T Ahsan, F Wahab, M Kamal, S Islam
eclampsia, pre-eclampsia, serum immunoglobulins
T Ahsan, F Wahab, M Kamal, S Islam. Serum Immunoglobulins (IgG, IgA, IgM) levels in Preeclampsia and Eclampsia Pregnancies. The Internet Journal of Third World Medicine. 2008 Volume 8 Number 1.
Preeclampsia is the most common pregnancy-specific complication that still ranks as one of obstetrics major problems. It is a placenta dependent pregnancy disorder. Preeclampsia is associated with modulation of immune response and defective trophoblast invasion (1). Syndrome of preeclampsia is described as excessive maternal inflammatory responses, perhaps directed against foreign fetal antigens that induce a chain of events including surface trophoblast invasion, defective spiral artery remodeling, placental infarction and release of pro-inflammatory cytokines and placental fragments in the systemic circulation. Currently preeclampsia, consequently eclampsia are suggested to be caused by changes in immunity. Therefore, in addition to treating hypertension in preeclampsia, attempts of modifying immune responses may be a future treatment modality. There have been several observations on modulation of immune responses in pregnancy (2,3) and preeclampsia (1,4-9), most of which documented inflection of lymphocytes and cytokines. Report on immunoglobulin status is rare. We report here the serum IgG, IgA and IgM levels in preeclampsia and eclampsia patients.
Materials And Methods
Serum Immunoglobulins were estimated by solid phase indirect enzyme-linked immunosorbant assay (ELISA), as described by Islam (10). In brief, microtitre ELISA plates (Nunc Immuno plate, Denmark) were coated with 100 µl of anti-human IgG, IgA and IgM (Sigma Chemicals Company, USA; diluted 1:1000 with PBS), incubated overnight at 4ºC, washed (×3) with PBS (containing 0.5% Tween 20) and dried by wads of paper towels. The wells were blocked with 100 µl of sheep serum solution, incubated for 1 hour at 37ºC and treated as above. Then 100µl of diluted test sera and serially diluted standard immunoglobulins-IgG, IgA, IgM (Sera-Pak®, Immuno, Bayer, USA) were pipetted into the premarked wells, incubated and treated as above. Next, 100 µl of peroxidase-conjugated anti-human IgG, IgA or IgM of Sigma Chemicals Co., USA; diluted 1:500 with 0.1% BSA) was pipetted into each well and incubated and treated as above. Finally, 100 µl of substrate solution (0.001% tetramethylbanzidine in 0.1M sodium acetate buffer containing H2O2) was added to each well of the plates and incubated in the dark at room temperature for 50 minutes. Peroxidase reaction was stopped by adding 50 µl of 10% sulfuric acid to each well. The plates were read at 450nm in an ELISA plate reader (Labsystems, MultiskanEX, Finland).
Clinical parameters of preeclampsia, eclampsia and normotensive pregnant are shown in the table 1. The mean age of preeclampsia patient (27.18±6.49years) was found to be higher than the eclampsia patient (22.67±3.57years), but was equivalent to the normotensive pregnant (24.114.93years). Gestational age for preeclampsia and eclampsia were also matched. As anticipated, the mean systolic and diastolic blood pressures of eclampsia patient (162.78±20.17mmHg, 111.67±15.21mmHg respectively) were higher than the preeclampsia patient (143.18±12.3mmHg, 102.27 ± 6.47mmHg respectively).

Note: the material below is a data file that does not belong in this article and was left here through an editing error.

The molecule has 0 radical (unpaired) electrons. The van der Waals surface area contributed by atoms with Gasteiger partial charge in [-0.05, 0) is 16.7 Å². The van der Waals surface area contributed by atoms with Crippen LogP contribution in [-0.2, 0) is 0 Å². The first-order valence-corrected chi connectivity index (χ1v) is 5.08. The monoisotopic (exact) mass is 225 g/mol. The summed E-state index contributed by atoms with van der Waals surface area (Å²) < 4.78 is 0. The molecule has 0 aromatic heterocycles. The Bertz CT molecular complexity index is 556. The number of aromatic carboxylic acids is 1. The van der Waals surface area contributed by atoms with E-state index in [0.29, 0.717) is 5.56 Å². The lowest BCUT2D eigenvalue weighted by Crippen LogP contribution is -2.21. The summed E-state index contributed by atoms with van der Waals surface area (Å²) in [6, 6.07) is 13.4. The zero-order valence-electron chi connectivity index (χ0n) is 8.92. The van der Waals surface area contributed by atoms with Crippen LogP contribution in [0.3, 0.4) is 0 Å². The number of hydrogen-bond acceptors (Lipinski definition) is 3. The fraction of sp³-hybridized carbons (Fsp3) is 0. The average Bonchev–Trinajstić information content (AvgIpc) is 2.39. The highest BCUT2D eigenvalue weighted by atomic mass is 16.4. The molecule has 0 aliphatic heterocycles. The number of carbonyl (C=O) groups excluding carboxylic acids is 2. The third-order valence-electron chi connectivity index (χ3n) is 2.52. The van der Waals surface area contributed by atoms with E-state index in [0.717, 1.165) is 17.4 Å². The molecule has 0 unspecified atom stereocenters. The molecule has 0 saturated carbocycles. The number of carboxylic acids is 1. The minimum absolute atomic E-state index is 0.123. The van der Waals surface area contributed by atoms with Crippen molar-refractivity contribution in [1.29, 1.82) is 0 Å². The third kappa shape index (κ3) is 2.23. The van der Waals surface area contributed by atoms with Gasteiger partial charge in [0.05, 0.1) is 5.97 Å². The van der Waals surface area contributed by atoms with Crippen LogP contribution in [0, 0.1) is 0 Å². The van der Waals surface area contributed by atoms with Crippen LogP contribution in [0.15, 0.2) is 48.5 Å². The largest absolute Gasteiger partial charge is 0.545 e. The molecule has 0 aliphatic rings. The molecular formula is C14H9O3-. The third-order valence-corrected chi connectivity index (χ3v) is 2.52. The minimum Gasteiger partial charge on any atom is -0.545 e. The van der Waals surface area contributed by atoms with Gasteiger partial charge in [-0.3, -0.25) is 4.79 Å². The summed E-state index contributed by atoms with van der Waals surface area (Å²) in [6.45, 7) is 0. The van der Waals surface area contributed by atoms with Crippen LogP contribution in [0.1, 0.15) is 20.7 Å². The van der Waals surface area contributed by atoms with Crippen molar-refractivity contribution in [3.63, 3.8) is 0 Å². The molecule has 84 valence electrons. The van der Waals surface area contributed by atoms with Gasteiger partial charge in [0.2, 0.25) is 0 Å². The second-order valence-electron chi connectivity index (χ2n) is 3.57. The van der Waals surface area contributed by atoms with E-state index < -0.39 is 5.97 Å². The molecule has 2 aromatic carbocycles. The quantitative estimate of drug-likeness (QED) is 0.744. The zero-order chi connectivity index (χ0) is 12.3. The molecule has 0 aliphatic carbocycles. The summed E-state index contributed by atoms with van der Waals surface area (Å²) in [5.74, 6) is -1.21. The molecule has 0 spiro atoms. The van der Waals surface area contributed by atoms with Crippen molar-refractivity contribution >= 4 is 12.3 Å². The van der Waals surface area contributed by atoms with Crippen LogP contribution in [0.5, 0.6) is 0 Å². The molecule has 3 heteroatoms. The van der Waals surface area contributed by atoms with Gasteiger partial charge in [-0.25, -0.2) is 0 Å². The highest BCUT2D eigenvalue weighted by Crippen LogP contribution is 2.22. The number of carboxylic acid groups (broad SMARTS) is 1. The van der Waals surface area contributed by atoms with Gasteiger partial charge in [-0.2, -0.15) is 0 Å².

*Values were expressed in meansd.
In preeclampsia patients, serum IgG, IgA and IgM concentrations were 7.95±0.69g/L, 4.07±0.32g/L and 2.01±0.21g/L; in eclampsia, it were 7.66±0.46g/L, 4.10±0.32g/L and 2.92±0.29g/L; and in normotensive pregnant, it were 7.10±0.61g/L, 3.65±0.32g/L and 2.16±0.16g/L respectively. There were no significant change in IgG and IgA between pre-eclampsia and eclampsia, but IgM level was found to be significantly higher in eclampsia than that in pre-eclampsia (t=7.87, p=0.0001). Compared to the normotensive pregnants, serum concentrations of all of the immunoglobulins were found significantly high in both pre-eclampsia and eclampsia (table 2). It was observed that except systolic blood pressure with IgG (r=0.689, p=0.04) and to some extent with IgA (r=-0.637, p=0.065), gestational age (r= -0.890, p=0.0001) and proteinuria (r=0.747, p= 0.008) with IgM; none of the maternal characteristics is associated with the serum immunoglobulins concentrations in pre-eclampsia or eclampsia. Multiple regression analysis did not show any effect of systolic or diastolic blood pressure on any of the serum immunoglobulins.
Preeclampsia affects 2.7% of all pregnancies with varying severity and it is a leading cause of maternal and fetal morbidity and mortality (9). In addition to etiopathophysiology hypothesis, it is suggested that preeclampsia may be caused by modulation or maladaptation of both adaptive and innate immunity (4). Several reports addressed modulation of lymphocyte populations and cytokine levels in preeclampsia (5-8). We report here the changes in serum immunoglobulin levels in preeclampsia and eclampsia patients.
Analysis of serum immunoglobulins showed that there was a significant increase of IgG, IgA and IgM in both pre-eclampsia and eclampsia as compared to normotensive pregnants. The raised immunoglobulin concentrations may be because of increased lymphocyte populations5, particularly of immunoglobulin producing B-lymphocytes. This study also observed that with few exceptions such as systolic blood pressure with IgG, and gestational age and proteinuria with IgM; none of the maternal characteristics is associated with the serum immunoglobulins concentrations in pre-eclampsia or eclampsia. It is revealed that serum immunoglobulins are found to be elevated in preeclampsia and eclampsia.
Authors thank the University of Dhaka for part financial support to conduct this study.